Last year I bought some ducks, two hens and a drake. I’d made them a nice secure run and knocked up a couple of coops for them, dug a small pond and ran a water line to it. They had plenty of space, vegetation to hide amongst and plenty of feed supplemented with vegetables and suitable table scraps. Life for them was pretty idyllic.
I still haven’t found a couple of geese so that poor old Goosey the Gander can unload his sauce, so recognizing that he must be up to his bottom beak in dirty water and might harass the ducks, I built him a separate pen.
The very next day after introducing the ducks to their new accommodation, I was rewarded with a nice fresh egg. Unless you have cracked open a really fresh egg, you will be surprised at how gelatinous is the white and how proud both yolk and white stand from the plate. I have cracked open fresh eggs before but it was a long time ago so I was pleased to be reminded of what a fresh egg looked like. It tasted great.
The day after there was another egg and so it went on for a week. Then there were no more eggs. I supposed it might be due to the change in environment or diet so made sure they were getting absolutely everything recommended by Michael Grashorn in his excellent book on fowl, “Geflügel – Das Fotobuch für die Praxis”, with which Herr Klein had been kind enough to arm this novice.
Still no eggs.
The three birds I had bought came from a much larger flock along with sincere assurances of their egg laying propensity. I began to wonder whether the drake that had been encouraging my ducks to lay wasn’t the drake I had been sold. The bird fingered as the drake was certainly bigger and uglier than the two females but he didn’t really betray much anatidic masculinity. My concern regarding his libido was transformed to alarm about his possible sexual orientation when he broke into Goosey’s pen and mounted him. The fact that a much bigger bird would allow himself to be rogered without at least putting up a stiff resistance made me realise that Goosey had probably been without the company of females of his own kind for far too long.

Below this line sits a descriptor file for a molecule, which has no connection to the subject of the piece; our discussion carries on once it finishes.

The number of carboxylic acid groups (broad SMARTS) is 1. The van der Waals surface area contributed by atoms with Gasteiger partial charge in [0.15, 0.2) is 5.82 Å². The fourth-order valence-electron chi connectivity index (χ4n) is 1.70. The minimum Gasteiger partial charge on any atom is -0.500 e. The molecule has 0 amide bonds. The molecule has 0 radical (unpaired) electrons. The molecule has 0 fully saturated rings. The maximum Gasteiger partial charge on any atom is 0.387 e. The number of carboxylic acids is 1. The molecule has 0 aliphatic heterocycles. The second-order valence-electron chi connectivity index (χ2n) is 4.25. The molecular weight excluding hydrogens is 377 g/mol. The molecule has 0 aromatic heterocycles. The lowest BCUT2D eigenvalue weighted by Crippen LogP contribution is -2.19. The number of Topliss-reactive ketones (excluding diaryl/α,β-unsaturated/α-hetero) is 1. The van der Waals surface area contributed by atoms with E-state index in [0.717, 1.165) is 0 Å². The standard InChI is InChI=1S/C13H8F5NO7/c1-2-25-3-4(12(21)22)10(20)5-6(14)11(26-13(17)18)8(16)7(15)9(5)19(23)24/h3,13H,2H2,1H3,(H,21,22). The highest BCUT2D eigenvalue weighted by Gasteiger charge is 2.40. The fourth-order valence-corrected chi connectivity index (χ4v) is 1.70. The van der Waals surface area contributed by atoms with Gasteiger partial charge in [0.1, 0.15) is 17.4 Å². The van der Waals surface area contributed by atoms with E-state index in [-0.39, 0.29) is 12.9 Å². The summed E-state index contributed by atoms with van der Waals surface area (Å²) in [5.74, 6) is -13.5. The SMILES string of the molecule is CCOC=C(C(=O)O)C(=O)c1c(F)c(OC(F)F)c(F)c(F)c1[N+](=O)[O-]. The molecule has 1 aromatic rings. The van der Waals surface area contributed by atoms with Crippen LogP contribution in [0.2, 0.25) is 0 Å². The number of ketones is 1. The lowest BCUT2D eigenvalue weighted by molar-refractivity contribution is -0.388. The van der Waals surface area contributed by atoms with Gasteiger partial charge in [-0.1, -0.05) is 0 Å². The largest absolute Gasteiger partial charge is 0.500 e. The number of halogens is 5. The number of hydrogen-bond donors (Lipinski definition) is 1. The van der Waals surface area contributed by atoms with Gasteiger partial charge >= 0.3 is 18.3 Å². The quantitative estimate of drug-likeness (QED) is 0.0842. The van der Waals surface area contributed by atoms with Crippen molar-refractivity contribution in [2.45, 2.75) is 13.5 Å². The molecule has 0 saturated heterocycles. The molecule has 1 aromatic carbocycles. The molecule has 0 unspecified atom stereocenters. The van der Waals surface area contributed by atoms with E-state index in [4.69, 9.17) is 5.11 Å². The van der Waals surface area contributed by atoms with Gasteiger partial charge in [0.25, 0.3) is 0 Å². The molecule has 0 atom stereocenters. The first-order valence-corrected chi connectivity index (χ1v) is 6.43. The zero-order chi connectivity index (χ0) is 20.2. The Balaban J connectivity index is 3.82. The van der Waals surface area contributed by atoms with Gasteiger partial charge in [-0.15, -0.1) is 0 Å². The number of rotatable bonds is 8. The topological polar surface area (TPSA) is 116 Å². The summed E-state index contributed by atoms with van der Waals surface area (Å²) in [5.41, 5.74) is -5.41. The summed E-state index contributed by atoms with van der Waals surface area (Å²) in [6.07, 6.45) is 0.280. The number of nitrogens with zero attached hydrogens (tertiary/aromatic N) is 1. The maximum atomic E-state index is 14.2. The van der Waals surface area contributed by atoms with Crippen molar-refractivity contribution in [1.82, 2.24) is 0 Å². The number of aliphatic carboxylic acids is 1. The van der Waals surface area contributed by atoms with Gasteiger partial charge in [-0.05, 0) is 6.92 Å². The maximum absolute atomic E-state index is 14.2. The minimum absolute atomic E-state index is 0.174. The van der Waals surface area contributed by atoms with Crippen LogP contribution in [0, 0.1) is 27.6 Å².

Now I’m a live and let live sort of guy and have no problems with how consenting adults get their kicks but I was feeding and housing these buggers and I wanted eggs!
In the end, such was the passion of the drake for the unfortunate goose, I had to release the goose permanently into the garden, effectively sacrificing my crop of kohlrabi. Clearly, if the drake had eyes only for a snow white gander, it was no surprise the ducks weren’t laying.
I determined two things: I must find two geese for Goosey, and the next time the Duck Lady came round, I’d have another drake off her. In the meantime, peace having been restored to the roost, I carried on feeding them, and buying my eggs.
Having long since given up exploring the nooks and crannies of the pen in search of eggs, it took something quite unusual to make me have a good look around. Such an instance occurred yesterday when I went to feed them. First, the bottom of the shade netting surrounding their enclosure had been ripped open; second, one of my ducks was missing.
Had this been the result of feral dogs, I would have found a lot more than just the odd few discarded feathers normally floating around the floor of a duck pen. There would certainly have been no survivors. ‘Perhaps it is loose somewhere in the garden?’ I thought, after all, if it were here, surely it would be with the others flapping around my ankles to get at the feed? So I dumped the feed and went off in search of the missing bird. Nothing. No sign whatsoever, no tell-tale pile of duck down anywhere. I found Goosey under the shop, surely he would have been an easier target?
Sadly I made my way back to the pen to swab out the water pond and refill it with fresh. The duck pond, as for want of a better name I call it, is about the size and depth of a large bath. Made of concrete cast over a mesh, I hadn’t bothered with a drain so once a week I have to scoop all the water and accumulated muck out of it. This sludge is great for the garden. So as not to waste it, I trundle in a load of dirt and it is onto this that I throw the slurry. After a few weeks, I shovel the healthily revolting looking mixture back into a wheelbarrow and cart it over to my raised beds. If you are trying to get slurry to soak into soil, it is best to start with a hole into which you shovel the dirt to be soaked. If you don’t, you’ll discover that water runs off a pile of dry dirt just as well as it does a duck’s back. The position of my hole is between the pond and the first of the two coops and I, with gay abandon, was busy chucking bucket after stinking bucket into it, splashing everything within a six foot radius when, with an indignant squawk, the missing duck shot out of the coop as if it had been propelled by a punt gun.
If anyone asks me now, I say that the lids of the coops, which are really only very large nesting boxes, were cunningly crafted so that they could easily be lifted for egg inspections. In reality, never having given much thought to the design, it was only because I ran out of nails while building them that they are now blessed with such useful functionality. I lifted the lid and discovered this:
I don’t care if, now the drake has been denied his true love, it is a case of any port in a storm, the ducks are paying their way again and soon I’ll treble my anatidae holdings.
I bet I’m not half as relieved as Goosey, though…